Understanding the Reasons Behind the Risky Habit of Frequent Indoor Tanning
A researcher at the Rutgers Cancer Institute of New Jersey seeks to understand the mindset of indoor tanners and encourage them to reduce or change behavior
Article ID: 614501
Released: 5-Mar-2014 1:45 AM EST
Source Newsroom: Rutgers University
Newswise — Why do some young women frequently use indoor tanning beds, knowing that it can increase their chances of developing melanoma and other skin cancers? What could convince them to reduce that risk?
Jerod L. Stapleton, a behavioral scientist at Rutgers Cancer Institute of New Jersey and an assistant professor of medicine at Robert Wood Johnson Medical School, is seeking to answer these questions with support from a career development grant from the National Cancer Institute. Stapleton and his team will conduct a study of interviews over the next two years that are designed to better understand the views and motivations of tanners. The researchers will then use their findings to develop a behavioral intervention program tailored to encourage young women tanners to consider monitoring or changing their behavior.
Studies have long shown an association between the use of ultraviolet indoor tanning beds and melanoma risk, with frequent tanners the highest risk group. But indoor tanning remains widespread among young adults, according to a recent study published in JAMA Dermatology. Nationwide, 35 percent of adults and 55 percent of college students report having tanned indoors. The JAMA study reported that 419,254 cases of skin cancer in the U.S. could be attributed to indoor tanning. Of these cases, 6,199 are melanomas, the deadliest kind of skin cancer.
Stapleton spoke with Rutgers Today about the behavioral patterns of frequent, long-term indoor tanners and the challenges in communicating the health risks to them.
Rutgers Today: How do you define a “frequent” indoor tanner?
Stapleton: This is someone who engages in indoor tanning 10 or more times a year. The majority of indoor tanners are Caucasian women. The behavior is seen in men, of course, but it’s not as prevalent. There is some evidence that people who are frequent tanners may be prone to other risky behaviors like alcohol use or smoking and report body image concerns. The problem of frequent indoor tanning is clear when considering the recent trends of increasing melanoma rates among young women compared to other groups.
Rutgers Today: Why do young adults choose to ignore the warnings about how indoor tanning may affect their health and appearance?
Stapleton: Tanning is seen as attractive and desirable among many young women, and having a tan can increase their self-esteem. They seem to discount the long-term risks in favor of the immediate benefits: an appearance they desire, a mood boost, stress relief and peer reinforcement. In my recent studies of young women tanners, I have been surprised to learn how much indoor tanning can become a part of their social life. Tanning can become part of a personal routine, like going to the gym. Many women go on “tanning dates” with their friends to the tanning salons and other places. And with frequent users, indoor tanning is likely to take on an even more significant importance at personal, social and emotional levels.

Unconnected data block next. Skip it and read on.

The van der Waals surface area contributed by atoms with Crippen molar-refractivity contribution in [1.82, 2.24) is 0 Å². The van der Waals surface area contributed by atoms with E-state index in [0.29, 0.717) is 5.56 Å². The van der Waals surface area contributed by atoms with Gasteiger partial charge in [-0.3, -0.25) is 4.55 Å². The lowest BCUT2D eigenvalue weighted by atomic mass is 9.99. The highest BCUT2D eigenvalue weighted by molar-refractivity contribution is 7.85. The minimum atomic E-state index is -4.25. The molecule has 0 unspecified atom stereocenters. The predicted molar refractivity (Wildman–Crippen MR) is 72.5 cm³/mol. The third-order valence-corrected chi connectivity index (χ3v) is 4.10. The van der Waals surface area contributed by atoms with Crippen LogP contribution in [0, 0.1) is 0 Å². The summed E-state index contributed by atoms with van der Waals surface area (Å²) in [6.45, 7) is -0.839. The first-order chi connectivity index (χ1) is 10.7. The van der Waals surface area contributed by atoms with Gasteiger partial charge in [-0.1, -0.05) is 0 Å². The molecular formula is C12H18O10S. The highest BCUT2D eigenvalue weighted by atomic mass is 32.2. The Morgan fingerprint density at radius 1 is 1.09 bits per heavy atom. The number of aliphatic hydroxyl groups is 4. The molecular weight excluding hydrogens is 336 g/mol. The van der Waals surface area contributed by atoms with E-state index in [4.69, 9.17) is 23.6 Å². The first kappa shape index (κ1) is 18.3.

Rutgers Today: Is there something physiological that compels people to tan?
Stapleton: Some people can become “tanning dependent.” Exposure to UV radiation causes a physiological response that can mirror a pleasure response in certain individuals. For these people, tanning is a reinforcing activity. One of the hallmarks of dependency is that a person starts increasing the “dosage” to get the sensation he or she has come to expect. Since indoor tanning can be done year-round and emits a greater concentration of UV rays than sunlight, it may lend itself to more dependency than outdoor tanning.
Rutgers Today: How does your study differ from previous research on indoor tanning?
Stapleton: A lot of research focuses on trying to describe who is likely to use indoor tanning and many prevention efforts highlight the appearance and health-damaging effects of tanning beds. Frequent tanners, whom I plan to study, may have heard the message about health and appearance risks and are already starting to ignore it. My previous work has shown that tanners are less likely to respond to an intervention with these messages if they are aware of the risks prior to the intervention. I plan to deeply explore how frequent indoor tanners view this behavior as meaningful, socially important and useful for their perspective. We want to understand their world, their culture, to comprehend why tanning is so important to them. Frequent tanners need to be reached with a message specific to them, in a language they understand. Knowing what drives them to continue their behavior will help us create an intervention that may be more likely to resonate personally. We hope it will encourage them to consider the reasons behind their use of tanning beds, reshape their view of the benefits and costs of their tanning, and promote alternatives to this practice.